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clutch on its last legs?


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Hi all

My 300tdi defender 1995 has 135k on the clock and I'm starting to wonder if the clutch is on its last legs.

When it's first driven from cold, for the first mile or so, it judders and the clutch operation is harsh (it judders in the transmission play). There isn't any oil in the bell housing which would maybe cause this. Also the clutch bite is at the very top of the pedal, in fact just under the free play.

The land rover changes gear perfectly when warm, faultless in fact. However when cold it's a different story with 2nd gear. But I beleive that's the nature of the box not the clutch.

Lastly, when idling, especially first run of the day, there is a noise and bearing chatter which silences when the clutch is depressed, again which is much less when warm.

If I am due a clutch soon, how many no towing miles would you expect it to have left?

And for someone who has never done a clutch before, engine or gearbox out?

Many thanks all.

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Sounds like it's at the end of its life Josh. It could last 5 miles or 5000 miles there's just no way of knowing.

Replacement is a straightforward enough job for which I would remove the engine. You can do it by pulling the gearbox back but there's not much room to work unless you have it up on a hoist.

Remove the engine with an engine hoist and the clutch area is easily accessible and visible and the bell housing is not obstructed so you can comfortably Fit a new clutch fork and release bearing and the fiddly little clips.

I've done it both ways and it's engine out for me :)

Mo

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Plan to change it Josh, when it fails it will do so in the darkest, wettest, coldest, least accessible place it can find. It hasn't really got long.

Mo

Thanks again Mo. I think I'll start saving my pennies. Hope to do it myself though. Got to start somewhere

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Mo, do you need to take the radiator out for the engine out method, and 'just' move the engine forward? ( I have one with 177k on the clock, just wondering if I shouldn't be thinking on the same lines)

Yes, otherwise you will be replacing the radiator too! you will need a viscous hub spanner 32mm to remove th fan, - left hand thread.

Also need to check flywheel carefully - I've had three over the years with hairline cracks on the surface from clutch slip overheating the flywheel. The first time back in the early 2000's I just put a new clutch in and ignored the cracks, only to have the clutch fail again in six months and 5k miles the cracked flywheel had completely worn the friction material away down to the rivets - the pressure plate side was perfect still.

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I'd concure definitely plan to get the clutch changed, you're getting a valuable pre warning...

On how you change the clutch is a bit more dependant on your equipment I'd say, I favour the engine out method as I've got a decent crane some space and a concrete floor, other folk prefer the gearbox back method, a bit more fiddly, but doable on the said of the road... :)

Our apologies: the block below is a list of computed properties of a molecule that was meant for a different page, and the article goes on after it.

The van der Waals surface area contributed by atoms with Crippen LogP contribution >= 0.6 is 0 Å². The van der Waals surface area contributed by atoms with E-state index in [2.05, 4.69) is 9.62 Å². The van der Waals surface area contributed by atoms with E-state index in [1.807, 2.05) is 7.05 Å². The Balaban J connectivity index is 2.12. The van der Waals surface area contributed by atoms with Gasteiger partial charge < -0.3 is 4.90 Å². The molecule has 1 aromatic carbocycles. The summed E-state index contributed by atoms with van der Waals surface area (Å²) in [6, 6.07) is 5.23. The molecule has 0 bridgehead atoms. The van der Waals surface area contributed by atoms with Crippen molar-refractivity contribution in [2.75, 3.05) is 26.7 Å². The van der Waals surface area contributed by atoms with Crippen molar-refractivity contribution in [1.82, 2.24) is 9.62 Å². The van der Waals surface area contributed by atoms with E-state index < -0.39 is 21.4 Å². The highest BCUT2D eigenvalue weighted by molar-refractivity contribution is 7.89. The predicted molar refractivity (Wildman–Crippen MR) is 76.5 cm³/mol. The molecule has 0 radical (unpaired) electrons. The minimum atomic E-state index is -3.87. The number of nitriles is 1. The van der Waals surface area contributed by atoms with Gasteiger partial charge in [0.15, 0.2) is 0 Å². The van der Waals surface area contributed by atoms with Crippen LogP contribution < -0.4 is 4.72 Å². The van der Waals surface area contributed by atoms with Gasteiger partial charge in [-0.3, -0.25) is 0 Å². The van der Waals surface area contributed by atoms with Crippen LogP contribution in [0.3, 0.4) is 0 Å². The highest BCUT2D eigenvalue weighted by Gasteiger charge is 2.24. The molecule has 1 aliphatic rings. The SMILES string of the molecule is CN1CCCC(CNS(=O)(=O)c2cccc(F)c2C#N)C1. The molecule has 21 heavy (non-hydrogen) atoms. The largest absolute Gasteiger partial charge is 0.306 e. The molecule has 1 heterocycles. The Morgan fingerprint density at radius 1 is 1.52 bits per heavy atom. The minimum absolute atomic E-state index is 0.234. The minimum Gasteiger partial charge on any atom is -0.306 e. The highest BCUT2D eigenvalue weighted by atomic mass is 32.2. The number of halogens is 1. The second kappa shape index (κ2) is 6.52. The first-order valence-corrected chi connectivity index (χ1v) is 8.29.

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If the gearbox doesn't want to change in 2nd gear when cold. But is perfect in every gear when warm.

Should I get that reconned too?

Change the gearbox oil for fresh mtf94.

Hard to select second from cold I'd very common, in fact almost normal, for an r380. I've found fresh correct oil can help with the shifting.

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Change the gearbox oil for fresh mtf94.

Hard to select second from cold I'd very common, in fact almost normal, for an r380. I've found fresh correct oil can help with the shifting.

Thanks for the reply. It's got fresh MTF94. Just found a good how to guide on getting the engine oil. So I may just do that and leave the box in

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Cackshifter, it's a good opportunity to change your coolant too :)

Josh, what oneandtwo said, no point in trying to find things to throw money at, your land rover will find those ;) Check for oil leaks from your rear crankshaft seal and be prepared to change it if necessary. I don't agree with obsessive rear crank seal changing, if it's not leaking leave it alone.

The whole job should take 2 people a day first time out. Last time I did it out took 4 hours start to finish :) hardcore ;)

Mo

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Cackshifter, it's a good opportunity to change your coolant too :)

Josh, what oneandtwo said, no point in trying to find things to throw money at, your land rover will find those ;) Check for oil leaks from your rear crankshaft seal and be prepared to change it if necessary. I don't agree with obsessive rear crank seal changing, if it's not leaking leave it alone.

The whole job should take 2 people a day first time out. Last time I did it out took 4 hours start to finish :) hardcore ;)

Mo

Thanks all. Mo don't you think I should change the crank seal regardless? I wouldn't say it leaks but there is a slight seep from it.

R380 has new mtf94 in it. The 2nd gear when cold is becoming quite difficult now, but if the engine is coming out ill leave it alone.